The German carmaker drove the next version of its flagship Mercedes off the forecourt on May 15. Much depends on the success of the new S class. The luxury sedan might be an amazing car, but shifts in market tastes and sales problems in China may undermine its success.
Daimler launched its new Mercedes S class on Wednesday. Much depends on the luxury sedan. Its predecessor generated 5.6 percent of car sales but – according to a Breakingviews estimate – created at least twice as much in terms of operating profit. If the new S class is as successful as earlier versions, Daimler’s profit could be boosted by several hundred million euros in 2014.
The current incarnation of the Mercedes S class, sold since 2005, has reached the end of the road. The car sells in the only segment of the market where Mercedes is still ahead of BMW and Audi but sales in 2012 were 25 percent below peak years. Overall, the company trails its rivals in terms of total unit sales and profitability. If the new S class flops, Daimler’s goal to regain leadership in the premium segment by 2020 will become a pipe dream.
Initial reviews of the new S class by motor journalists are positive. Mercedes is ranked as the most innovative brand in 2012 by the Center of Automotive Management, and its models are stuffed with safety- and comfort-enhancing new technology.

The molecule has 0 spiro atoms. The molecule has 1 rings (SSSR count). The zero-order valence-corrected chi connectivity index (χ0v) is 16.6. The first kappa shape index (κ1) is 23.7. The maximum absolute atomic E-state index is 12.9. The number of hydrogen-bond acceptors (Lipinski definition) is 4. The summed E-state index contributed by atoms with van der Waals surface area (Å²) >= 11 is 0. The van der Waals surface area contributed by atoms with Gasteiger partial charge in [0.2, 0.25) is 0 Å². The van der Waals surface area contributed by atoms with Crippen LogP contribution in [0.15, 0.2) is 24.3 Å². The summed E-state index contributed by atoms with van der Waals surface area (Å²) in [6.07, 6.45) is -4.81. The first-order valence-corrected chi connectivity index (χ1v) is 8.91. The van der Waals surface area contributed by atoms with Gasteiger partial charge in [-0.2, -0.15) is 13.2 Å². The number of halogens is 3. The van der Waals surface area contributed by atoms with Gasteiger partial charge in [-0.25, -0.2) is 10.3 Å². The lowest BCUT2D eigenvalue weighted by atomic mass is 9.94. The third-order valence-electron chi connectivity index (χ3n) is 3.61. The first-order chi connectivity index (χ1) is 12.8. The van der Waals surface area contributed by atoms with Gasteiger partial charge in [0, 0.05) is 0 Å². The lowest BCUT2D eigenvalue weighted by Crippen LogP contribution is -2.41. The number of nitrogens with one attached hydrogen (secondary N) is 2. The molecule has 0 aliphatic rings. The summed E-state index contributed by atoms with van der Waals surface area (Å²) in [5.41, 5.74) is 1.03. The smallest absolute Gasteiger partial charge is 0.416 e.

If historic patterns hold, S class sales should rise to about 110,000 units by 2014. The worry is that the popularity of large SUVs has dented the market for luxury sedans. Even more problematic is that Daimler has failed to nail a key market for the S class: China. A patchwork distribution network has hobbled sales. A revamp of the structure, kicked off in December 2012, has yet to convince: in the first quarter, Daimler’s sales in China fell while rivals continued to grow. In a letter to its Chinese dealers leaked to a trade journal a few weeks ago, Daimler’s top management snubbed openly accusing them of sloth.
Daimler could do with some good news. In April, it took down a profit outlook given only three months earlier. Daimler’s new van, the Citan, received the worst crash test results in the company’s history. The Mercedes S class may be the spur the company needs and if it performs the shares, now trading on a 8.5 times forward earnings multiple, could prove reasonably priced. If it goes the other way, Daimler may find itself needing an altogether more comprehensive overhaul.
This article was initially published as a Reuters Breakingviews comment on 14 May 2013.